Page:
The Republican state senator aggressively pushing an anti-gay “religious freedom” proposal has deep ties to an anti-gay ministry that now exposed, he hopes you'll ignore.
On Monday, the Georgia Voice published a detailed account of McKoon's ties to Chaplain Paul Voorhees Ministries, an anti-gay ministry in McKoon's Columbus district. McKoon provided legal services, was once listed as the registered agent for the group and its anti-gay leader was also McKoon's landlord.
McKoon is listed as the registered agent for Chaplain Paul Voorhees Ministries, Inc. Voorhees, the host of “Ranger Joe’s God & Country” radio show in Columbus, routinely posts racist and homophobic messages on his Facebook page, including an image of him with fellow speakers at a north Georgia college holding homophobic signs, another image of a heterosexual couple holding hands with the words “Straight Pride” and Voorhees commenting “gay life is like an acting role with a used barf bag,” and an image of the atomic bomb that the United States dropped over the Japanese city of Nagasaki in 1945 with Voorhees calling the victims “rice krispies.”
Hours later, McKoon (photo) attempted to downplay his ties to the group and its founder.
“If we’re going to examine every client that every lawyer in the Legislature has represented, we’re not going to have any lawyers,” McKoon said this evening.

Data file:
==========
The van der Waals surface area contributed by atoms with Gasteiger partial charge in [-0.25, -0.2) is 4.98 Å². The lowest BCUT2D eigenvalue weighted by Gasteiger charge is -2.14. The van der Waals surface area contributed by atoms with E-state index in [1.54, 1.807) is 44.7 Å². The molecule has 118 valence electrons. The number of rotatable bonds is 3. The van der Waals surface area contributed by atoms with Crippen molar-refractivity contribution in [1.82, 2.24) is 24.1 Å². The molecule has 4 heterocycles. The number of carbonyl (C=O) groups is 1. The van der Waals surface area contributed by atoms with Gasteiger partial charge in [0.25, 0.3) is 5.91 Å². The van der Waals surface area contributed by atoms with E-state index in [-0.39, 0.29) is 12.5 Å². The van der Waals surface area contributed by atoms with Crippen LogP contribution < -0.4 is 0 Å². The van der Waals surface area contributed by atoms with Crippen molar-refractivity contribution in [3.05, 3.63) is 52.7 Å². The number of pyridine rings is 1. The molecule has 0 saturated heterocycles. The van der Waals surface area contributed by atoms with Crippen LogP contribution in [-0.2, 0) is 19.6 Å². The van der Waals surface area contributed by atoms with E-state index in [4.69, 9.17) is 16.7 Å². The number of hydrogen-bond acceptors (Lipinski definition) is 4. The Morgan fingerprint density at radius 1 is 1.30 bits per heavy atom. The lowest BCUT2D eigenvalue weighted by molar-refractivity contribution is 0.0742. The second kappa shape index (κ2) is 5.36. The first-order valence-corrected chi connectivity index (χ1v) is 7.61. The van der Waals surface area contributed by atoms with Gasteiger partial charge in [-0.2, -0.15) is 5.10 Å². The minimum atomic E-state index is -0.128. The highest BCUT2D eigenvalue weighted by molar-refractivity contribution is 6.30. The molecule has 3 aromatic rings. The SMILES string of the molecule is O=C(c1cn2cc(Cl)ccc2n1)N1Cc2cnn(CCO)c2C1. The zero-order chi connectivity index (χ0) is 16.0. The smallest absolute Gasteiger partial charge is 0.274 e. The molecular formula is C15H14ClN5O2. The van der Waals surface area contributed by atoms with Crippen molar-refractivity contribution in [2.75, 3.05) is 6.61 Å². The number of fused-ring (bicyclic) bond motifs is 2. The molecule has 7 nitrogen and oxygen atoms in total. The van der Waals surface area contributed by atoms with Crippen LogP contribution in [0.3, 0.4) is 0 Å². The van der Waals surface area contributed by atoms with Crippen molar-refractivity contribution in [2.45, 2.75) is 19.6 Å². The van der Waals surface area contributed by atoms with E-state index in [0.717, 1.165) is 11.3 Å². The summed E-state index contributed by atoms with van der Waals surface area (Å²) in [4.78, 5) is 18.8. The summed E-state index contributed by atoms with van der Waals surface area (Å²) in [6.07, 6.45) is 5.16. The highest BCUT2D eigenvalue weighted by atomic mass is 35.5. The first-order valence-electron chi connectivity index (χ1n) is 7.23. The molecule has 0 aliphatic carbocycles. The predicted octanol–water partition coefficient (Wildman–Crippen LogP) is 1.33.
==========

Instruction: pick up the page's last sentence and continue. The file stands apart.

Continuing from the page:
But McKoon's anti-gay ties can't be pushed aside so easily.
McKoon, who did not return a message left for comment Monday evening, and Lt. Governor Casey Cagle invited Voorhees to the Georgia State Capitol to be the chaplain of the day in 2011.
“I am proud to have introduced him to my colleagues, and his poignant words reminded me of the challenging, yet rewarding, days we have ahead of us,” McKoon said on the day Voorhees came to the Capitol. Voorhees was also chaplain of the day in 2012, but it is not clear if he was invited by McKoon.
Beyond detailing McKoon's anti-gay ties, the impact of the relationship further undercuts McKoon's repeated insistence that his RFRA wannabe legislation won't open the door to anti-gay discrimination. That's what LGBT and progressive activists have argued and McKoon tries to swat down. Yet he fought an amendment to his bill to clear up that point and likes to ignore that supporters of his legislation include this anti-gay religious wing-nut, this niece of MLK and a bunch of anti-gay religious groups.
Battle lines will be drawn again on Tuesday as McKoon's bill receives a hearing before a House committee. Tensions flared on Monday when a handful of activists were arrested as they occupied McKoon's office.
On Tuesday, former Georgia Attorney General Michael Bowers is expected to testify. The Republican with an anti-gay track record came out against McKoon's bill last month. Also expected to testify against the measure is Merwin Peake, according to the AJC. He just happens to be the brother of Republican state Rep. Allen Peake, who is a co-sponsor of a “religious freedom” measure from Rep. Sam Teasley. That House measure was dropped after Teasley ran afoul of House Speaker David Ralston, who remains skeptical of the bills.